Representative composers: Desprez, Palestrina, Byrd, Lasso, Weelkes, Dowland
MELODY: Mainly stepwise motion within a moderately narrow range; still mainly diatonic, but some intense chromaticism found in madrigals from end of period.
Diatonic: pertaining to the seven notes that make up either the major or the minor scale.
Chromatic: moving fret to the very next fret…1/2 steps
Madrigals: a popular genre of secular vocal music that originated in Italy during the Renaissance, in which usually four or five voices sing love poems.
HARMONY: More careful use of dissonance than in the Middle Ages as the triad, a consonant chord, becomes the basic building block of harmony.
Dissonance: a discordant mingling of sounds.
Consonance: pitches sounding agreeable and stable.
Triad: a chord consisting of three pitches and two intervals of a third.
RHYTHM: Duple meter is now as common as triple meter; rhythm in sacred vocal music (Mass and Motet) is relaxed and without strong downbeats; rhythm in secular vocal music (chanson and madrigal) and in instrumental dances is usually lively and catchy; with frequent use if syncopation.
Duple meter: stressing every other beat/ONE two, ONE two – hence 2 beats per measure.
Triple meter: three beats per measure emphasizing every third beat--ONE two three, ONE two three.
Mass: the central religious service of the Roman Catholic church, one that incorporates singing for spiritual reflection or as accompaniment to sacred acts.
Motet: a composition for choir or larger chorus setting a religious, devotional, or solemn text; often sung a cappella.
Chanson: a French term used broadly to indicate a lyrical song from the Middle Ages into the twentieth century.
Madrigal: a popular genre of secular vocal music that originated in Italy during the Renaissance, in which usually four or five voices sing love poems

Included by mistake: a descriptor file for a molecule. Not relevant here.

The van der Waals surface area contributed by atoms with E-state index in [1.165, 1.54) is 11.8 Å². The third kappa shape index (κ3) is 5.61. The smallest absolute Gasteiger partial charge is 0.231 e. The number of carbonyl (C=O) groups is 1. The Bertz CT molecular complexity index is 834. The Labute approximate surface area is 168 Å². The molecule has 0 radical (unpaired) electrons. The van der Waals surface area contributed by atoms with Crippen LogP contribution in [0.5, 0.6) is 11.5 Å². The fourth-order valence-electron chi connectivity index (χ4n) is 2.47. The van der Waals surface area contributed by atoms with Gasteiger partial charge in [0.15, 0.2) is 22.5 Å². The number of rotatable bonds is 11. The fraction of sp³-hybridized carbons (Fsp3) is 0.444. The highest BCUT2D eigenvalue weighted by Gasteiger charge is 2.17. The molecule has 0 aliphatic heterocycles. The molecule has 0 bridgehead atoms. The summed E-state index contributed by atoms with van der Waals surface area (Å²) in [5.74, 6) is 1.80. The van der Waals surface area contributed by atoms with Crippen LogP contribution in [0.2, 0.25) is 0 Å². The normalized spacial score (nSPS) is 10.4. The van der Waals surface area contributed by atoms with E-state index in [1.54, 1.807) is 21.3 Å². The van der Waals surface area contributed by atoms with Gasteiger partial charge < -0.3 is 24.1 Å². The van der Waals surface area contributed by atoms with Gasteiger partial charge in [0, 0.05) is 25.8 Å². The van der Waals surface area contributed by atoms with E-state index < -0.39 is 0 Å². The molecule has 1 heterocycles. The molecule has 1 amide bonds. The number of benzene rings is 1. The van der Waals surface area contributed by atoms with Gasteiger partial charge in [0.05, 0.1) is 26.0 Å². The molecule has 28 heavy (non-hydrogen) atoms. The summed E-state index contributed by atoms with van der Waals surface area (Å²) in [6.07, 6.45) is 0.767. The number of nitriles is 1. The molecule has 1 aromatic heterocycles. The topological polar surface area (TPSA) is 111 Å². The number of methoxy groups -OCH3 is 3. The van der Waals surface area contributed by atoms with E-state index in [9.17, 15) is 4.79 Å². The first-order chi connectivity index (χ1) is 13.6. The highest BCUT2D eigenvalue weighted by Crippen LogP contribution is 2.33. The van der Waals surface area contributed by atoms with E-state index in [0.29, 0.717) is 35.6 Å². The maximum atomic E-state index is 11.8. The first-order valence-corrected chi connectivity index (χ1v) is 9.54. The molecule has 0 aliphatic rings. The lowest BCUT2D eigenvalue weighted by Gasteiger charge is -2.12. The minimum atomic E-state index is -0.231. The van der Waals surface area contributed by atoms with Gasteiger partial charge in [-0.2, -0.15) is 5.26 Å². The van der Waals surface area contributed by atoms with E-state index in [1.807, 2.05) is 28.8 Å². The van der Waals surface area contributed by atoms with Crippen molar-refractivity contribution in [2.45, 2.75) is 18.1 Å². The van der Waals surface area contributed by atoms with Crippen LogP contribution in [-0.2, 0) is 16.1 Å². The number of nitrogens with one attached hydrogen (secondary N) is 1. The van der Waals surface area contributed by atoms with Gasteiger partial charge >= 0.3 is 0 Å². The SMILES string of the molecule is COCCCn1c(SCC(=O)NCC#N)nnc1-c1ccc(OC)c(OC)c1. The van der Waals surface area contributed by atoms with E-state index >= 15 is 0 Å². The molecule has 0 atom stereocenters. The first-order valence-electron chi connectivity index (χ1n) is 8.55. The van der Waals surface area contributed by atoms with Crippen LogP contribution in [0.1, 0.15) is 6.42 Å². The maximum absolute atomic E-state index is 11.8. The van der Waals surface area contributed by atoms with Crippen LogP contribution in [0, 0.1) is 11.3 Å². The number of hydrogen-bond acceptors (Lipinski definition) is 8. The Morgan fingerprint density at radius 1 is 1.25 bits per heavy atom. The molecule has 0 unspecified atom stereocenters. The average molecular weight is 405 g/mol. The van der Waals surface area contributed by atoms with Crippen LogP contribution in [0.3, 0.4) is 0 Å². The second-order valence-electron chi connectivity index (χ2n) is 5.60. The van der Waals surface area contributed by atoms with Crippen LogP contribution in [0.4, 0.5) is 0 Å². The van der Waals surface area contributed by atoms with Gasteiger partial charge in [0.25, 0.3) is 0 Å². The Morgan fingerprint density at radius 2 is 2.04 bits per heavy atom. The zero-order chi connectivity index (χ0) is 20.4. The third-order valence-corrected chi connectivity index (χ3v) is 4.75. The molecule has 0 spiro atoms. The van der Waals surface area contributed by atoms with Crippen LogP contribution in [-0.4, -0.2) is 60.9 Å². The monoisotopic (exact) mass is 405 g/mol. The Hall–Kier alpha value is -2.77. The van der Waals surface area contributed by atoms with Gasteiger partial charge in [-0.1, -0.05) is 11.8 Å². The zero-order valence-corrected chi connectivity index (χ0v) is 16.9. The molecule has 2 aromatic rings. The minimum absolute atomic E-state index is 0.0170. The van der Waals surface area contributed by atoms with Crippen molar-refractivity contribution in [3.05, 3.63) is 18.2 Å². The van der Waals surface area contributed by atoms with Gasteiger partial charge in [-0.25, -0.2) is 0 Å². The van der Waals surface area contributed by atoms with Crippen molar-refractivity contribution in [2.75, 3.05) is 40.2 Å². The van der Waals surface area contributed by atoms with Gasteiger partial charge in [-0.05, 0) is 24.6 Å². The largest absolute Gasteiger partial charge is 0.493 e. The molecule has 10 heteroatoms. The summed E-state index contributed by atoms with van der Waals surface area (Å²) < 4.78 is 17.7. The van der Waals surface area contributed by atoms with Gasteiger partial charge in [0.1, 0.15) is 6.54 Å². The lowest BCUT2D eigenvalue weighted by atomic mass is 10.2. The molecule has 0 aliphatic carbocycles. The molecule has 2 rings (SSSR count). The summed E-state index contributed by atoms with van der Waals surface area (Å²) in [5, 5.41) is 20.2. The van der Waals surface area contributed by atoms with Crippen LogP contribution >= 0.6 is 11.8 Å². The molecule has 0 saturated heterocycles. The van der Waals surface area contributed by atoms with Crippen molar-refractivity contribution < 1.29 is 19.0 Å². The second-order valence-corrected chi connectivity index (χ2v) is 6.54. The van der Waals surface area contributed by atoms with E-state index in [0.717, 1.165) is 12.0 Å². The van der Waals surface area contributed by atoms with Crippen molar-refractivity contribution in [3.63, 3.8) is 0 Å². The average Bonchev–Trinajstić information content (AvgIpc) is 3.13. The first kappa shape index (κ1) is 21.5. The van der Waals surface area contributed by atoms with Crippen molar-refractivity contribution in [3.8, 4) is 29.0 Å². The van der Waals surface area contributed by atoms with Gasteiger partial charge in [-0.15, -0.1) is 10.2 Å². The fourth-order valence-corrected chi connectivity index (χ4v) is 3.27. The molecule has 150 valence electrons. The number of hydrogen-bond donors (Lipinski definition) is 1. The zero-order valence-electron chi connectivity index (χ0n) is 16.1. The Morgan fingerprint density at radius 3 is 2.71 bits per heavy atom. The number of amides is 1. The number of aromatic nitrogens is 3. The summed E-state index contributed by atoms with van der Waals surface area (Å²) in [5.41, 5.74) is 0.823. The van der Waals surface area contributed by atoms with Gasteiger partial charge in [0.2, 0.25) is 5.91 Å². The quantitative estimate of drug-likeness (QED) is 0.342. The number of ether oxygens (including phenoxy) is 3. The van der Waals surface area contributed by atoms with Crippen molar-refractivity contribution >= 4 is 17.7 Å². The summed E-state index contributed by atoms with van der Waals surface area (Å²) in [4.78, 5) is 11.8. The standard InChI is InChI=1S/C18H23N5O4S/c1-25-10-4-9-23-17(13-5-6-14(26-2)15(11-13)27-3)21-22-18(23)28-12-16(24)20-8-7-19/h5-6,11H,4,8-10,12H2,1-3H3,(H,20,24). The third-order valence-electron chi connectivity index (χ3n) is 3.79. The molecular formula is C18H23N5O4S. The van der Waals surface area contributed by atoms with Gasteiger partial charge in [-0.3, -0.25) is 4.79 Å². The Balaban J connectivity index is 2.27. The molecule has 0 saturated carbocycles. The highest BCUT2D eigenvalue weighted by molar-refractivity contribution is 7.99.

Syncopation: a rhythmic device in which the natural accent falling on a strong beat is displaced to a weak beat or between the beats.
COLOR: Although more music for instruments alone has survived, the predominant sound remains that of unaccompanied vocal music, whether for soloist or for choir.
TEXTURE: Contrapuntal, polyphonic texture for four or five vocal lines is heard throughout Mass, motet, and madrigal, though occasional passages of chordal homophonic texture are inserted for variety.
Contrapuntal: counterpoint is simply the harmonious opposition of two or more independent musical lines. Because counterpoint presupposes polyphony the terms “contrapuntal texture” and “polyphonic texture” are often used interchangeably.
Homophonic: a texture in which all the voices, or lines, move to new pitches at roughly the same time; often referred to in contradistinction to polyphony.
Strict musical forms are not often used; most Masses, motets,
madrigals, chansons and instrumental dances are through-composed—have no
musical repetitions and hence no standard formal plan.
Sections in imitation couterpoint (polyphony) alternate with passages of chordal writing (homophony) for musical variety.
One of the best English madrigalists
Madrigal, As Vesta Was from Latmos Hill Descending (1601)
Listen for word-painting
Bk 6’s Guardame Los Vacas, Bk 3’s Nonesuch, Greensleeves, and Packington’s Pound